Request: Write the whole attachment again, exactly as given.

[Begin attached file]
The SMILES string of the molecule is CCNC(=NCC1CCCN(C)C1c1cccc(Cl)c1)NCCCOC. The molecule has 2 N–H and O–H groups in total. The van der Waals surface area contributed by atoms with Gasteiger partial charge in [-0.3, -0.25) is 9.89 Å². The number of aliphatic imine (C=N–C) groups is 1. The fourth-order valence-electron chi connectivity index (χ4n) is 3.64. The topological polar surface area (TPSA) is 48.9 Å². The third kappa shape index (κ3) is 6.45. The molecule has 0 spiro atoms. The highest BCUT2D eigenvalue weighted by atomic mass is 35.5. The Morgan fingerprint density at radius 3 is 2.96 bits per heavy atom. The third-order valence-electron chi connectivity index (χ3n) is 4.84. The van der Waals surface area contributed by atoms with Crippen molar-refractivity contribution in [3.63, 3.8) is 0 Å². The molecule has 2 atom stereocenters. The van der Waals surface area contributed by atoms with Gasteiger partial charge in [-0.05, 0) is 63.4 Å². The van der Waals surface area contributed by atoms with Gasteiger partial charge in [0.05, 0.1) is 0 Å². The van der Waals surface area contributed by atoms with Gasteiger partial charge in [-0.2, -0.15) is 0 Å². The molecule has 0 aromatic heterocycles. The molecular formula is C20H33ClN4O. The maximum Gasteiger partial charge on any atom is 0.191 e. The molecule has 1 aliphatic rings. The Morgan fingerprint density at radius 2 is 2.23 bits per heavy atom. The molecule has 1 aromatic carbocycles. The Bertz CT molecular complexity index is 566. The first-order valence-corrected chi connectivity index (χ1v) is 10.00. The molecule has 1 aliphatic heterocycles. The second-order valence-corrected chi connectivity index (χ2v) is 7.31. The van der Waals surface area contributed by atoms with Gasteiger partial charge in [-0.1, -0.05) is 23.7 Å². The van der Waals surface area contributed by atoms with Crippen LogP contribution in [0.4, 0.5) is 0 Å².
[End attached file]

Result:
The SMILES string of the molecule is CCNC(=NCC1CCCN(C)C1c1cccc(Cl)c1)NCCCOC. The molecule has 2 N–H and O–H groups in total. The van der Waals surface area contributed by atoms with Gasteiger partial charge in [-0.3, -0.25) is 9.89 Å². The number of aliphatic imine (C=N–C) groups is 1. The fourth-order valence-electron chi connectivity index (χ4n) is 3.64. The topological polar surface area (TPSA) is 48.9 Å². The third kappa shape index (κ3) is 6.45. The molecule has 0 spiro atoms. The highest BCUT2D eigenvalue weighted by atomic mass is 35.5. The Morgan fingerprint density at radius 3 is 2.96 bits per heavy atom. The third-order valence-electron chi connectivity index (χ3n) is 4.84. The van der Waals surface area contributed by atoms with Crippen molar-refractivity contribution in [3.63, 3.8) is 0 Å². The molecule has 2 atom stereocenters. The van der Waals surface area contributed by atoms with Gasteiger partial charge in [-0.05, 0) is 63.4 Å². The van der Waals surface area contributed by atoms with Gasteiger partial charge in [0.05, 0.1) is 0 Å². The van der Waals surface area contributed by atoms with Gasteiger partial charge in [-0.2, -0.15) is 0 Å². The molecule has 0 aromatic heterocycles. The molecular formula is C20H33ClN4O. The maximum Gasteiger partial charge on any atom is 0.191 e. The molecule has 1 aliphatic rings. The Morgan fingerprint density at radius 2 is 2.23 bits per heavy atom. The molecule has 1 aromatic carbocycles. The Bertz CT molecular complexity index is 566. The first-order valence-corrected chi connectivity index (χ1v) is 10.00. The molecule has 1 aliphatic heterocycles. The second-order valence-corrected chi connectivity index (χ2v) is 7.31. The van der Waals surface area contributed by atoms with Gasteiger partial charge in [-0.1, -0.05) is 23.7 Å². The van der Waals surface area contributed by atoms with Crippen LogP contribution in [0.4, 0.5) is 0 Å².